• Andrew McGuinness

Analyzing the End: The Good, Bad, and Ugly of the Flyers' 2020 Playoff Run

If the final FFR of the 2019-20 season was the eulogy, consider this the autopsy. The most successful Flyers season in eight years bitterly concluded with a frustrating 4-0 loss in Game 7 of the Eastern Conference Semifinals to the New York Islanders.

Though the Flyers accomplished my pre-season goal of winning their first playoff series since 2012, the ending to their season was certainly tough to handle. Losing in the playoffs always is, but it felt like the Flyers had something more to give after an outstanding to the regular season and earning the number one seed for the playoffs with a perfect 3-0-0 round robin performance.

Once the Stanley Cup Playoffs started, it seemed like the Flyers never had their A-game. Sure, they beat the Montreal Canadiens in the first round and nearly overcame a 3-1 series deficit against the Islanders, winning three overtime games in a playoff series for the first time in franchise history. Yet it never felt like the Flyers were the true Cup contender many hyped them up to be.

Like with most teams, there isn't one clear reason why the Flyers fell just one win short of reaching the Eastern Conference Final. There also isn't one clear reason why the Flyers won more games this year in any playoffs since 2010. Now that there's been time to compress, let's look back at the run that was and see where the Flyers excelled, and where they need to improve to ensure they can embark on a deeper run in 2021.

The Good

Carter Hart

There's no doubt who the Flyers best player was in these playoffs. Despite an ordinary performance in Game 7 against New York and being pulled once (nearly twice) against the Canadiens, the Flyers biggest strength in this tournament was their biggest weakness in their last two playoff appearances: goaltending. Brian Elliott played well when he was needed, but Carter Hart expectedly carried the load, and showed few signs of buckling under the pressure.

Sure, there were some reasons to question how Hart might fare in these playoffs. Hart was one of the worst performances of any goalie in the league this year away from the Wells Fargo Center, and even though these games lacked most of the elements that make a road game difficult, they also lacked those that make home games a little easier. Hart is also just 22 years old, in his first full season as an NHL goaltender, and was a playoff rookie.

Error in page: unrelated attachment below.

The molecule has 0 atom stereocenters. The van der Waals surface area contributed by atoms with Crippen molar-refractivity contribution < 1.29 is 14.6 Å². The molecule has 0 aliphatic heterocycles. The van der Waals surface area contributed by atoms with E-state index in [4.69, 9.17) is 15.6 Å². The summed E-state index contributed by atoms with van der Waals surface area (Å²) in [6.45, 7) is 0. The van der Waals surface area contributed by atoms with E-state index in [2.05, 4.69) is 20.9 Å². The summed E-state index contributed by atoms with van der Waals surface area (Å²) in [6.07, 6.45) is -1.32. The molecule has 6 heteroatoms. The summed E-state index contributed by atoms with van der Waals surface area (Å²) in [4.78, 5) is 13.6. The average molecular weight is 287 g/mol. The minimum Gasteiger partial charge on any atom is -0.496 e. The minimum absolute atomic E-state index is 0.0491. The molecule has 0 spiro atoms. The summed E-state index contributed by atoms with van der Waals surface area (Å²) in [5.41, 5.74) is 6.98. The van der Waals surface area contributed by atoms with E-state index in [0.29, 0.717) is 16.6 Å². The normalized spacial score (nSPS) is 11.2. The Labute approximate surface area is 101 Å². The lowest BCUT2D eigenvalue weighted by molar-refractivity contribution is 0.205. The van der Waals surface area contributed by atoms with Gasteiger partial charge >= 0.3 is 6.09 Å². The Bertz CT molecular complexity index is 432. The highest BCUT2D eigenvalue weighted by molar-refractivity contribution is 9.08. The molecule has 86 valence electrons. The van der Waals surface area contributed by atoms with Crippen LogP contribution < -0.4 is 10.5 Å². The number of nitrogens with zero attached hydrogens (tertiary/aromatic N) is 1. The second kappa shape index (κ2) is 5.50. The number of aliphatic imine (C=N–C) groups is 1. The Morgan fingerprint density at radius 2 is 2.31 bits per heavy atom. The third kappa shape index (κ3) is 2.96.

But in reality, Hart has been a bright spot all season long. Yes, his road performance was brutal, but that was in a very small sample size, and he actually had slightly better numbers on the road as a rookie (.928 save percentage, compared to .912 at home in 2018-19). While Hart lacked NHL playoff experience, he certainly didn't lack big moment experience entering these playoffs. From the WHL playoffs with the Everett Silvertips to winning a gold at the World Junior Championships as Canada's starting goalie, Hart proved he can handle the bright lights long before the bubble.

Once inside it, Hart showed that luster hadn't worn off in the slightest. Hart put up a very strong playoff performance, recording a .926 save percentage and saving 4.21 goals than expected based on the chances he faced. With the Flyers facing elimination in overtime in Game 5 and double overtime in Game 6, Hart had to be perfect to keep the Flyers season alive. In those two sudden death situations, Hart stopped eighteen straight shots that accounted for 1.63 expected goals. For the most part, Hart looked unflappable, and was definitely the Flyers' most consistent producer.

Forward Depth's Performance

One of the biggest reasons for the Flyers regular season success was their outstanding forward depth and ability to role four lines. Even though the personnel wasn't always ideal (we'll get to that later), a lot of the Flyers depth players, especially up front, came up clutch on several occasions.